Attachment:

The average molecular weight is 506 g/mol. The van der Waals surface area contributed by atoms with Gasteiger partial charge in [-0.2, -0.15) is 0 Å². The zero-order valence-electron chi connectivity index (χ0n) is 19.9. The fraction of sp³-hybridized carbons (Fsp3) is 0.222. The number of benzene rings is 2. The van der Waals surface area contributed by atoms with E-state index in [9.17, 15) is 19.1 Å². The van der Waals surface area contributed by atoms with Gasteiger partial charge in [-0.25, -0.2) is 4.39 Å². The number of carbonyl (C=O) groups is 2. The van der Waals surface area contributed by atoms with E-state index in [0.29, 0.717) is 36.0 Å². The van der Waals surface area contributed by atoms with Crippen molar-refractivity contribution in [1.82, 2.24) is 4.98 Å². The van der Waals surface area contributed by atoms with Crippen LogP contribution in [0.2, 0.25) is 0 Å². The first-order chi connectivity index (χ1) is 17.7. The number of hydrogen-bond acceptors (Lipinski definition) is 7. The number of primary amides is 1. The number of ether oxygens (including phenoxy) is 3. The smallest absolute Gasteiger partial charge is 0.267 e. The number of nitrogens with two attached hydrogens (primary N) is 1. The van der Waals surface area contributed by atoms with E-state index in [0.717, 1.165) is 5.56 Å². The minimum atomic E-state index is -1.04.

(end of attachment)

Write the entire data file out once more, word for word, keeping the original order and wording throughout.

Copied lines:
The average molecular weight is 506 g/mol. The van der Waals surface area contributed by atoms with Gasteiger partial charge in [-0.2, -0.15) is 0 Å². The zero-order valence-electron chi connectivity index (χ0n) is 19.9. The fraction of sp³-hybridized carbons (Fsp3) is 0.222. The number of benzene rings is 2. The van der Waals surface area contributed by atoms with E-state index in [9.17, 15) is 19.1 Å². The van der Waals surface area contributed by atoms with Gasteiger partial charge in [-0.25, -0.2) is 4.39 Å². The number of carbonyl (C=O) groups is 2. The van der Waals surface area contributed by atoms with E-state index in [0.29, 0.717) is 36.0 Å². The van der Waals surface area contributed by atoms with Crippen molar-refractivity contribution in [1.82, 2.24) is 4.98 Å². The van der Waals surface area contributed by atoms with Crippen LogP contribution in [0.2, 0.25) is 0 Å². The first-order chi connectivity index (χ1) is 17.7. The number of hydrogen-bond acceptors (Lipinski definition) is 7. The number of primary amides is 1. The number of ether oxygens (including phenoxy) is 3. The smallest absolute Gasteiger partial charge is 0.267 e. The number of nitrogens with two attached hydrogens (primary N) is 1. The van der Waals surface area contributed by atoms with E-state index in [0.717, 1.165) is 5.56 Å². The minimum atomic E-state index is -1.04.